Saludos desde Ocongate!
Our orientation days in Urubamba have been too full of adventures and learning to give a thorough summary, so I’ll just share a few memories that stand out.
The Miami Airport was very stressful. My flight arrived an hour and a half late due to lightening, and the baggage arrived after another hour and a half—I stumbled upon the correct baggage claim accidentally, after getting off the airport train to a random stop. I was beyond releived to meet the group.
We drove through Cusco to reach the town of Urubamba deep in the mountains, located in the “Sacred Valley” (so called for its significance as a center of Inca agriculture). Cusco is an urban jungle, with mud huts and modern buildings mixed together. The mud houses looked like a natural extension of the ground. They seemed to be built on top of one another and they climbed high up on the hillsides that surround Cusco. I’m excited to stay there after our big trek.
In Urubamba, in the Valley, you can see steep mountains in whatever direction you look. From several spots in town, you can see snow caps and glaciers.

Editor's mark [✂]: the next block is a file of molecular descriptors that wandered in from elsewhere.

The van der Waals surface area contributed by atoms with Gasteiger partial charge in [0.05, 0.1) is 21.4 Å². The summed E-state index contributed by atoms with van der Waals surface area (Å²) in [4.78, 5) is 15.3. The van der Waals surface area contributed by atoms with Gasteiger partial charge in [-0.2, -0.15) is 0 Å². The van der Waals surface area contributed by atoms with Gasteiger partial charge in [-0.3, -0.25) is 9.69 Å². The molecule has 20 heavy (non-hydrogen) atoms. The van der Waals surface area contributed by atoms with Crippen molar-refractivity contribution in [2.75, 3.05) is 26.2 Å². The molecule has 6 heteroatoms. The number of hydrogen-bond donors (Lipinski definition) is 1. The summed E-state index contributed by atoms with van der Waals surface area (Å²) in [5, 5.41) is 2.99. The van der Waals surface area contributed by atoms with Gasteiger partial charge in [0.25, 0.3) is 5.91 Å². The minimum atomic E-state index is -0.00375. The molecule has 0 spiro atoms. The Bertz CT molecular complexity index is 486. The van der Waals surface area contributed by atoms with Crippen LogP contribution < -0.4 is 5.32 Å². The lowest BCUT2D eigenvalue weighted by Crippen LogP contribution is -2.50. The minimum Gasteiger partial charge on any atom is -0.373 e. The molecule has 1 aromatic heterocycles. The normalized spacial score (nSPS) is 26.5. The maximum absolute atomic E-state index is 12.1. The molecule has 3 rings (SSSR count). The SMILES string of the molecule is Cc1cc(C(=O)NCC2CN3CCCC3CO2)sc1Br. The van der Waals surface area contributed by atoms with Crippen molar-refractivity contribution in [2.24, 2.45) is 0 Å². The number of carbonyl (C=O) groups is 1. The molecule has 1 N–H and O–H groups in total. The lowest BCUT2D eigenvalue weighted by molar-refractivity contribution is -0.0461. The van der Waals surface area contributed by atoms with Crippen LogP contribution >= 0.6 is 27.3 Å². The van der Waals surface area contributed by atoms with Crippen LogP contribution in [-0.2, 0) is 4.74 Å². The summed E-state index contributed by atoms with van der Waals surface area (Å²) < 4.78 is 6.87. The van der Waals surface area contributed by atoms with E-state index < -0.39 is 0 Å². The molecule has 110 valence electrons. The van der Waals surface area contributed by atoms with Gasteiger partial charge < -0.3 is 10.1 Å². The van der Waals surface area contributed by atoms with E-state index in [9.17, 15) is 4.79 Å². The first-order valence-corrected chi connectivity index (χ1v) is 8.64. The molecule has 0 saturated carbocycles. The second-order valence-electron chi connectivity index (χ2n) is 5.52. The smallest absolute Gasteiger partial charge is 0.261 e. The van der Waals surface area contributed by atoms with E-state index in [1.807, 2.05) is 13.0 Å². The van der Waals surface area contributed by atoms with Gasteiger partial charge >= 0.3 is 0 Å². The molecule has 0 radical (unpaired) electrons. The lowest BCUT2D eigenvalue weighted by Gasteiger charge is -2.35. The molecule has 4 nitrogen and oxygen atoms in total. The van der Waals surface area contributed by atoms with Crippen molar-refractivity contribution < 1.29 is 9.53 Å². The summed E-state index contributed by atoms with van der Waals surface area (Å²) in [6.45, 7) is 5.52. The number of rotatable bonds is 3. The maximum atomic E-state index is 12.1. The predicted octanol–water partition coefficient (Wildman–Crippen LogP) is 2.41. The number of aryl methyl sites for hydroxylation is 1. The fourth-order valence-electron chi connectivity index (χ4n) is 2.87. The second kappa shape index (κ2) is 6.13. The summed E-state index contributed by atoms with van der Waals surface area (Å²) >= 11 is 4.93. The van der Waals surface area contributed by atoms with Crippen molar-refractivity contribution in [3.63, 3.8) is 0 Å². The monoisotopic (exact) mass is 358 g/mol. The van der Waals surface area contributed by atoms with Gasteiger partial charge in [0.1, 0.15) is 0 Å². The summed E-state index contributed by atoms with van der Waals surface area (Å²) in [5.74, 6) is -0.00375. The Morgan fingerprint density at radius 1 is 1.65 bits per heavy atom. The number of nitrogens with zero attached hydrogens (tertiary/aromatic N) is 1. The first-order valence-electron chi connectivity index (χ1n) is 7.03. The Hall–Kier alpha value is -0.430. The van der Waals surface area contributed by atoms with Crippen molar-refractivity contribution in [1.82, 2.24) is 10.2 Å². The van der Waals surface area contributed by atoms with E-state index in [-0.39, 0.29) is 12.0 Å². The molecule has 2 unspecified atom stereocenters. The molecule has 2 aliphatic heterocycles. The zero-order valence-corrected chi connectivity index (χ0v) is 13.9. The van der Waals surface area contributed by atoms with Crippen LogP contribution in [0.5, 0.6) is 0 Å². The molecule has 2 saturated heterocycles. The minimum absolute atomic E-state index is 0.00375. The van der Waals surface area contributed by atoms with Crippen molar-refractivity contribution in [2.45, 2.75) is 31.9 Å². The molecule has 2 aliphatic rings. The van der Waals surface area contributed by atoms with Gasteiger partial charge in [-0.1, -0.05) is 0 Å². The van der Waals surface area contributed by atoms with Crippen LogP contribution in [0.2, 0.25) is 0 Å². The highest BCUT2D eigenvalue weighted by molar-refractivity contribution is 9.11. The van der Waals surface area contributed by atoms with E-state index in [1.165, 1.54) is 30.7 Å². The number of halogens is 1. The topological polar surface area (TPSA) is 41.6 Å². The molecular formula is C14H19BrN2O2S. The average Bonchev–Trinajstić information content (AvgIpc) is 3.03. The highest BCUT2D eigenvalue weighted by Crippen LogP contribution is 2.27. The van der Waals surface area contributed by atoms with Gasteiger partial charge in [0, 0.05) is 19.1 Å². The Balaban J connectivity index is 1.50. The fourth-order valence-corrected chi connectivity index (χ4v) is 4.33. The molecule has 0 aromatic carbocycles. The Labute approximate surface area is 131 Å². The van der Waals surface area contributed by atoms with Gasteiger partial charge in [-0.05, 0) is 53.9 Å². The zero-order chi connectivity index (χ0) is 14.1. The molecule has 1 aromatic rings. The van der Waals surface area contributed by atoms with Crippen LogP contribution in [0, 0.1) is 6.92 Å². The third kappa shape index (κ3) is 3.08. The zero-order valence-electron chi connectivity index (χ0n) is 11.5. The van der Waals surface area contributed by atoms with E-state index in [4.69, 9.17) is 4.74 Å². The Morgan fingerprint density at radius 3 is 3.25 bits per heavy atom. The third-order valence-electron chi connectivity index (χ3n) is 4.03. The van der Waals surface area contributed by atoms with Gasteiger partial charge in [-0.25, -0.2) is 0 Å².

Two days ago, we hiked to the Sutoc Paqha ruins, pretty much just mud brick walls now, three thousand feet above Urubamba. The ruins lie in a canyon with a cold, clear creek. Most of us got in the water. Kayla convinced me to dunk my head. I didn’t want to, but I gave in and it was one of the most refreshing things I’ve experienced. Looking up the canyon, we saw jagged mountains, basically monstrous snow-covered boulders sticking 4 thousand feet into the sky (see pictures). We met a several locals walking on the trail who lived in a village even higher in the mountains.
The parts of Peru I’ve seen so far have a very improvisational, fluid feeling. The people seem relaxed and ready to role with the punches. This energy works well for me, and luckily the course reflects this facet of Peru. e.g. Today, the instructors gave me (the temporary Contador) 300 soles and let us figure out how to get transport to Ocongate. We made it…barely. The people are very engaged with the many political parties, and party symbols are often written on the walls of houses and stores.
We trek tomorrow.
I hope everything is good at home. I love you. All good here